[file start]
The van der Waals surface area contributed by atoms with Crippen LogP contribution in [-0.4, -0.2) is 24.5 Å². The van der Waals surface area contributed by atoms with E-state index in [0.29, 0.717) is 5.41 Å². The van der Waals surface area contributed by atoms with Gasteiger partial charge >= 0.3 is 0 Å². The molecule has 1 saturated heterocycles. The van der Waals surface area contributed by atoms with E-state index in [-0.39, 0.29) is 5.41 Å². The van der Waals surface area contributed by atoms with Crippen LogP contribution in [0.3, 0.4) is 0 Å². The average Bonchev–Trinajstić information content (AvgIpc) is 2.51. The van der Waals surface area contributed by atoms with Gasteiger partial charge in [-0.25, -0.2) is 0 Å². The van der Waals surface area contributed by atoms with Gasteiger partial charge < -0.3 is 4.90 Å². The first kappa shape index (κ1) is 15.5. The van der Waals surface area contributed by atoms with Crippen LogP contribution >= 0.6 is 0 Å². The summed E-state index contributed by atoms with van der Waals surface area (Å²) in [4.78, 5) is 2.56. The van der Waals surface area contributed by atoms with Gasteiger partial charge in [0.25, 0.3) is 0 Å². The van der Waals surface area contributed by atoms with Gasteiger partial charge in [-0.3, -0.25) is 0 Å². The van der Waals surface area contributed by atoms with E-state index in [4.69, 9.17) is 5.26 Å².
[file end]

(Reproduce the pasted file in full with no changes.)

The van der Waals surface area contributed by atoms with Crippen LogP contribution in [-0.4, -0.2) is 24.5 Å². The van der Waals surface area contributed by atoms with E-state index in [0.29, 0.717) is 5.41 Å². The van der Waals surface area contributed by atoms with Gasteiger partial charge >= 0.3 is 0 Å². The molecule has 1 saturated heterocycles. The van der Waals surface area contributed by atoms with E-state index in [-0.39, 0.29) is 5.41 Å². The van der Waals surface area contributed by atoms with Crippen LogP contribution in [0.3, 0.4) is 0 Å². The average Bonchev–Trinajstić information content (AvgIpc) is 2.51. The van der Waals surface area contributed by atoms with Gasteiger partial charge in [-0.25, -0.2) is 0 Å². The van der Waals surface area contributed by atoms with Gasteiger partial charge < -0.3 is 4.90 Å². The first kappa shape index (κ1) is 15.5. The van der Waals surface area contributed by atoms with Crippen LogP contribution >= 0.6 is 0 Å². The summed E-state index contributed by atoms with van der Waals surface area (Å²) in [4.78, 5) is 2.56. The van der Waals surface area contributed by atoms with Gasteiger partial charge in [0.25, 0.3) is 0 Å². The van der Waals surface area contributed by atoms with Gasteiger partial charge in [-0.3, -0.25) is 0 Å². The van der Waals surface area contributed by atoms with E-state index in [4.69, 9.17) is 5.26 Å².